His most remarkable patents include the phonograph – a prototype of the modern hi-fi recording equipment, a carbon telephone transmitter which improved telephone connection of the time, and the most successful variant of the electric light bulb – a truly revolutionary thing that had changed everyone’s living.
He also demonstrated a particular interest in motion pictures, and his film studio made about 1,200 films. His persistence, self-confidence, as well as extraordinary research and development activity influenced not only life in the early XX century but also created prerequisites for future technological advancements.
3. Alexander Fleming
However, success sometimes can be a matter of pure luck. Of course, this does not mean that everyone lucky enough can make a valuable scientific contribution. But history knows several cases when investigators found not exactly what they were looking for, and these occasional discoveries totally changed the industry and even the world. The brightest example here is Alexander Fleming’s story of success.
The Scottish physician was particularly interested in microbiology and studied different types of bacteria. He drew his inspiration from other scientists’ works, particularly those about staphylococci. In August 1928, he inoculated several plates with bacteria in his laboratory in St. Mary’s Hospital Medical School and went on vacation.
He was able to return only in September. When he checked his plates, he discovered that the lid on one of them was slightly open, and the whole colony was contaminated with blue-green mold. Having had a closer look, he learned that the bacteria did not grow around the mold, while in other plates, they grew and developed in the usual mode.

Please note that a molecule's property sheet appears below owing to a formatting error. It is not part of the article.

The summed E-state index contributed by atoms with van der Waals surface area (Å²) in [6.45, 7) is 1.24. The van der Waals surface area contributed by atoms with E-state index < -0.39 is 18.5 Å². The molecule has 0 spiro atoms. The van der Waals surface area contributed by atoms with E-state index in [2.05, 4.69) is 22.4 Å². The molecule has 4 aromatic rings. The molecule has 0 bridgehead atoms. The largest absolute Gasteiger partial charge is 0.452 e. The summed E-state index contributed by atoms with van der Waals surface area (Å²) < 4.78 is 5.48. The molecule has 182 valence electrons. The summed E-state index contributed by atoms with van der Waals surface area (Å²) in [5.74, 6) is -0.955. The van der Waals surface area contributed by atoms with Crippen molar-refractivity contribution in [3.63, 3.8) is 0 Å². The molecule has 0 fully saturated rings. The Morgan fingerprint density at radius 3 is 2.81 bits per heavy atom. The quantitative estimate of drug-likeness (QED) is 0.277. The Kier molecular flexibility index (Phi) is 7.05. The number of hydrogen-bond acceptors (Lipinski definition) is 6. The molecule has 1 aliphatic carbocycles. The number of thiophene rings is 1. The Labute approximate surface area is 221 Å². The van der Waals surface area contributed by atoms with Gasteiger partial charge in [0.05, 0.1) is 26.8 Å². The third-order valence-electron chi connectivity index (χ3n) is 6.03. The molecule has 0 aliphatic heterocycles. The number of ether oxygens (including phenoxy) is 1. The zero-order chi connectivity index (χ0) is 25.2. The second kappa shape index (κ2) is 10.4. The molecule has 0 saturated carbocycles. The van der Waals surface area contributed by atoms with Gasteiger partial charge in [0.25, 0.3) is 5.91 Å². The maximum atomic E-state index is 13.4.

Fleming concluded that the mold killed the bacteria. While watching this plate, he pronounced his famous “That’s funny” – a comment that marked the dawn of the new era in medicine, pharmacology, and healthcare – that of penicillin and antibiotics.
Indeed, what Fleming accidentally discovered was lysozyme – an antimicrobial enzyme that later became the basis for various antibacterial drugs. Having noted this amazing effect of mold, the scientist went on with his studies, and in 1929, he published a report on his discovery in the British Journal of Experimental Pathology.
However, this publication was not a scoop since his fellow scientists did not see any practical application of his research results. It was not before the 1940s, when penicillin was stabilized and purified, that they began to manufacture it and use it to treat people. Alexander Fleming was awarded The Nobel Prize in Medicine in 1945.
The stairway to success is never smooth and decorated with jelly stars and marshmallow unicorns. It is only persistence, hard work, and a strong belief that can help people climb it.
Even when today’s students are in doubt and despair, thinking that they will never get to the top, they can always refer to the experience of their predecessors and learn that what one person can do, another can do, too.